For a long time, I've had a lot of discomfort surrounding body image. Mostly my tummy and thighs. As such, I don't generally show an awful lot of skin. Recently, however, things have been changing.
For Pride last year (yes, I'm talking about Pride again, but the message is not about sexuality on this occasion), I wore a tutu that can hardly be described as modest, fishnet tights, knee-high boots, and a rather low-cut vest top that I'd spent a week decorating with rainbow sequins. The night before, anxiety started to set in. As far as I was concerned, my outfit would be better suited to someone with a more slender figure than mine.
Yet the following day, I pulled on my fishnets, tied my tutu around my waist, and hit the streets of Belfast looking like...a woman who was very confident in all her curviness! They say fake it 'til you make it. Well, within an hour I was strutting through the streets and smiling at everyone I passed. Protesters looked on disgusted, probably both with the incredible amount of flesh I had on display and what they assumed was my sexuality (keep in mind I still didn't entirely identify with any sexuality at that stage). I smiled at them too.
This year was slightly different. There wasn't as much flesh on show, but I still wore my tutu with a pair of tights, probably putting on quite a show for anyone attracted to women. This year I dressed as the Mad Hatter. Again, the night before the parade I was beginning to get anxious. I watched a video someone had shared in a local LGBT group on Facebook. The Orlando shooting was mentioned. I was suddenly scared that people might think I was being disrespectful.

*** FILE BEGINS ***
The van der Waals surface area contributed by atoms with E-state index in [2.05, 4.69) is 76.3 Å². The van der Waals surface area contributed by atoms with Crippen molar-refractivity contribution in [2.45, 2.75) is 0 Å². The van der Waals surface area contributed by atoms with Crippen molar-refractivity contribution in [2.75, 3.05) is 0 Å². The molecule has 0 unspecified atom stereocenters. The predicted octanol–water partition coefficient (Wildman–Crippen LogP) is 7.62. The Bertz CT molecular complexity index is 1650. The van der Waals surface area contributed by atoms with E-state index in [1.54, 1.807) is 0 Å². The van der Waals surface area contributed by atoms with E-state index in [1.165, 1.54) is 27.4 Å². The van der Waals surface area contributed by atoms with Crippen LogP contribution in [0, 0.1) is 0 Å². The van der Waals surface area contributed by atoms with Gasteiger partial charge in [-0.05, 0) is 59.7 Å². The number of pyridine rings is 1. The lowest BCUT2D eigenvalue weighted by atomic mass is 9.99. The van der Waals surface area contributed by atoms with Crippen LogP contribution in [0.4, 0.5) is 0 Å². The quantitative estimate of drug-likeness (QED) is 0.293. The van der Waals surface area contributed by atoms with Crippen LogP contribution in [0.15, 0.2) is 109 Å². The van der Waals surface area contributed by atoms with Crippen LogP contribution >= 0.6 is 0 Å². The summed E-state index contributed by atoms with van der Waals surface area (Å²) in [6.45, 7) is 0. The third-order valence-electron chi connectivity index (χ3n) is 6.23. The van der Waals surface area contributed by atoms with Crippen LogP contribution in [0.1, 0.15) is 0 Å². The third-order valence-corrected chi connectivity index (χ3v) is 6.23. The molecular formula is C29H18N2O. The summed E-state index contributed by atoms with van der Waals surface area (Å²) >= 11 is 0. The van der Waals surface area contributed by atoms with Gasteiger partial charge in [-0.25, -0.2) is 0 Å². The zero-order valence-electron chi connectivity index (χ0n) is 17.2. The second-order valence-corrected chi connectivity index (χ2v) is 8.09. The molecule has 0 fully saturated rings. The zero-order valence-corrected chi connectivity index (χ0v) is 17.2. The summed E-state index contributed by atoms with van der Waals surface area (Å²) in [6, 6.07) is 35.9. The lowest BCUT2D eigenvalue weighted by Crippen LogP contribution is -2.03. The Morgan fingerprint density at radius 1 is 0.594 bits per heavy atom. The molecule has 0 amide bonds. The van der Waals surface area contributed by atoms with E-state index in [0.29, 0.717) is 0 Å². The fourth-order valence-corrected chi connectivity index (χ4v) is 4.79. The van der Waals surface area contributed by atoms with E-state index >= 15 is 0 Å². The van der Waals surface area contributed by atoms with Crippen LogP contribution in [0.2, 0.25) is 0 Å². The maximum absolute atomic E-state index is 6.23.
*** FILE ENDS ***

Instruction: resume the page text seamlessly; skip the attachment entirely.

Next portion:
Once again, I got up in the morning and pulled on my chosen outfit. I spent an hour perfecting my makeup. I woke mum up for a lift into Belfast, and I posed for the obligatory photos on the driveway. As we got closer, I got more anxious. When I got out of the car and said goodbye to mum, I wandered up to Custom House Square, the pre-parade meeting point for most of the groups who were participating.
Whilst looking around for friendly faces, I got talking to a lovely woman from the Samaritans. She smiled and said, "you must be very confident dressing up!" I was already in the zone of faking it until I made it, so I grinned and said, "oh, absolutely!"
During this conversation, someone walked up to me wide-eyed and asking if they could get a photo with me. I obliged, and my anxiety started to ease. Then I spotted a photographer hovering. We made eye contact and words weren't necessary. I nodded and posed for a few shots. I'd made it - faking it was no longer necessary!
Earlier this year someone pointed out to me that there were three levels of comfort / discomfort when doing things: Comfortable, Stretch, Panic. Attending Pride as Hatter was a stretch for me. By the end of the day, I was comfortable. I had expanded my comfort zone. Get out there and stretch until you're comfortable and your cheeks hurt from smiling!